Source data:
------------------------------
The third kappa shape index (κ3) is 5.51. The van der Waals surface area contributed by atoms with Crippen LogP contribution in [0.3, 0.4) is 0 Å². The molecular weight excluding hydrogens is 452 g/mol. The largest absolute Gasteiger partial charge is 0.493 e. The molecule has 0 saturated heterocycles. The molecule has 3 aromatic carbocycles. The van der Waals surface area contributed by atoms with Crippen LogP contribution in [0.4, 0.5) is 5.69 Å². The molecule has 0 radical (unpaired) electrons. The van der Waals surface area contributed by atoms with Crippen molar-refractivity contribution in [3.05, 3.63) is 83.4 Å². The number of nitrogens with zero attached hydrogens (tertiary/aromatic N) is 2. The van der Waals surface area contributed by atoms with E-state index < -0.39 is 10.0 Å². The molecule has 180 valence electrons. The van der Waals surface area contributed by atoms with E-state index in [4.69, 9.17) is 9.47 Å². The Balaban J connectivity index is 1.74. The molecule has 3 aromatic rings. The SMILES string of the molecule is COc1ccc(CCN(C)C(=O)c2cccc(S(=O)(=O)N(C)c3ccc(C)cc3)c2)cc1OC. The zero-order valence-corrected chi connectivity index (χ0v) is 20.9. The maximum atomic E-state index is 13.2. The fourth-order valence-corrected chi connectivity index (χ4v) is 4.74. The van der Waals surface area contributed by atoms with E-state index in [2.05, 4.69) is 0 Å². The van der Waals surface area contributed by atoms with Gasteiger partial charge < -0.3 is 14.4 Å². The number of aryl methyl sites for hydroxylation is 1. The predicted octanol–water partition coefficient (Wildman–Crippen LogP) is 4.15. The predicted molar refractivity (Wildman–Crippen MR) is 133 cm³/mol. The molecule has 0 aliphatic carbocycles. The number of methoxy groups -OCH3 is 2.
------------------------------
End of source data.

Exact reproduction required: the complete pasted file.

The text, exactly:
The third kappa shape index (κ3) is 5.51. The van der Waals surface area contributed by atoms with Crippen LogP contribution in [0.3, 0.4) is 0 Å². The molecular weight excluding hydrogens is 452 g/mol. The largest absolute Gasteiger partial charge is 0.493 e. The molecule has 0 saturated heterocycles. The molecule has 3 aromatic carbocycles. The van der Waals surface area contributed by atoms with Crippen LogP contribution in [0.4, 0.5) is 5.69 Å². The molecule has 0 radical (unpaired) electrons. The van der Waals surface area contributed by atoms with Crippen molar-refractivity contribution in [3.05, 3.63) is 83.4 Å². The number of nitrogens with zero attached hydrogens (tertiary/aromatic N) is 2. The van der Waals surface area contributed by atoms with E-state index < -0.39 is 10.0 Å². The molecule has 180 valence electrons. The van der Waals surface area contributed by atoms with E-state index in [4.69, 9.17) is 9.47 Å². The Balaban J connectivity index is 1.74. The molecule has 3 aromatic rings. The SMILES string of the molecule is COc1ccc(CCN(C)C(=O)c2cccc(S(=O)(=O)N(C)c3ccc(C)cc3)c2)cc1OC. The zero-order valence-corrected chi connectivity index (χ0v) is 20.9. The maximum atomic E-state index is 13.2. The fourth-order valence-corrected chi connectivity index (χ4v) is 4.74. The van der Waals surface area contributed by atoms with E-state index in [2.05, 4.69) is 0 Å². The van der Waals surface area contributed by atoms with Gasteiger partial charge < -0.3 is 14.4 Å². The number of aryl methyl sites for hydroxylation is 1. The predicted octanol–water partition coefficient (Wildman–Crippen LogP) is 4.15. The predicted molar refractivity (Wildman–Crippen MR) is 133 cm³/mol. The molecule has 0 aliphatic carbocycles. The number of methoxy groups -OCH3 is 2.